"I'm not a doctor, but having read the research and a lot of the papers that researchers have put out it looks to be like it is potentially a way to allow a therapist and a patient to access some of the difficult things that you deal with," Hartle said. 

Psilocybin has been illegal since 1974. Last week, the office approved an exemption for the four Canadians.

"That was a really good day," Hartle said. "Finding out that you at least have the opportunity to try something that might make a difference is really a hopeful moment for me."

Advocacy group 'thrilled' for federal exemption for 4 patients

Hartle said he's been greatly helped by the advocacy group TheraPsil, which advocates for terminally ill patients to have access to the drug. TheraPsil said it had been campaigning for more than 100 days when the exemption was granted.

"We were absolutely thrilled," TheraPsil's Holly Bennett said. "The biggest joy comes from knowing that these four individuals can now access a treatment option that can be very healing, and reduce the daily distress they face."

TheraPsil said it will continue to advocate for others wanting access to the drug legally and wants the therapy to be accessible without a federal exemption. 

The Psilocybe semilanceata mushroom, otherwise known as a 'magic mushroom,' contains the psychoactive ingredient psilocybin. (Alan Rockefeller/Mushroom Observer/Wikimedia)

Hartle said there have been some hopeful moments, but the anxiety continues to hit unexpectedly. 

"For anybody who has cancer, you understand that any pain you have has to be cancer," he said. 

He said he has tumours in his intestines that could cause a bowel obstruction, which would prevent him from eating and potentially split his intestines.

"So you can imagine that any ache and pain is almost immediately a source for a panic attack."

Thomas Hartle said he hopes more people look into the therapy. (Submitted by Thomas Hartle)

Hartle will now have to grow his own mushrooms to get the psilocybin, as they are not legally available in Canada. He said he hopes the public knows there is a large difference between using recreationally and using in a therapeutic setting.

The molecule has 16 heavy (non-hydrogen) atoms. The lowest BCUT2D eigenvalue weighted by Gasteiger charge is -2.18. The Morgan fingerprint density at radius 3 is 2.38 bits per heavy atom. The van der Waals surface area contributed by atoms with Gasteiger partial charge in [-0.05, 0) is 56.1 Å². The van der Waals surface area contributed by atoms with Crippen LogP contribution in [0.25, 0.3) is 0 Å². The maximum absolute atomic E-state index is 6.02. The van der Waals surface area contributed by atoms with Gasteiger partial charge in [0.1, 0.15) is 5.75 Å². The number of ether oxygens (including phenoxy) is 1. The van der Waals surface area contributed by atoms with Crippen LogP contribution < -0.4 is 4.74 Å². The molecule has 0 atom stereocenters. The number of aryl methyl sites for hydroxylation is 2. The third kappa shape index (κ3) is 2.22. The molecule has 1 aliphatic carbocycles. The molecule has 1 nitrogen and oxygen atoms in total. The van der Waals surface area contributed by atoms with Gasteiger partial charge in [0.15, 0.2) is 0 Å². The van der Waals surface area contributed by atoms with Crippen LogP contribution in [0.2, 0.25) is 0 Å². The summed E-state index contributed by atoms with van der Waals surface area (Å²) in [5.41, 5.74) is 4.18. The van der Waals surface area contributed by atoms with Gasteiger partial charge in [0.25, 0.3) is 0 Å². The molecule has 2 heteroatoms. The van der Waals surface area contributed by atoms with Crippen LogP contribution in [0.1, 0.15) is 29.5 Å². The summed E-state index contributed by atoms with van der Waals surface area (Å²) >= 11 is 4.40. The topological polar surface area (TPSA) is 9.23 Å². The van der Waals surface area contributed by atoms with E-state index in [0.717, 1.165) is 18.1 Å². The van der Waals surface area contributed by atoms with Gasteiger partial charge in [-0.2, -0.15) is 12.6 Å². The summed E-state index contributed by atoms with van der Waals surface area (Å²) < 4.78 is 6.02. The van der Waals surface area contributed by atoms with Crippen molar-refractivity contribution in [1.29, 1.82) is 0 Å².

"You are working with your therapist before a session to target your particular things that will be beneficial to look at during a session," he said. "You are being guided and you have somebody who is looking after you."

Hartle said that if the therapy works, he hopes maybe to take a trip down to an amusement park with his kids one more time once it's safe. 

"The hope of course is that I can spend my days without having daily anxiety and spend my time with my family and my kids, putting together the memories that you would like them to have," Hartle said. "Doing things that I enjoy instead of thinking about not being here."

Thomas Hartle and his family at Universal Studios in Florida in January 2016. Hartle said he hopes that when it's safe, his family can go to an amusement park again. (Submitted by Thomas Hartle)

Comments

To encourage thoughtful and respectful conversations, first and last names will appear with each submission to CBC/Radio-Canada's online communities (except in children and youth-oriented communities). Pseudonyms will no longer be permitted.

By submitting a comment, you accept that CBC has the right to reproduce and publish that comment in whole or in part, in any manner CBC chooses. Please note that CBC does not endorse the opinions expressed in comments. Comments on this story are moderated according to our Submission Guidelines. Comments are welcome while open. We reserve the right to close comments at any time.

now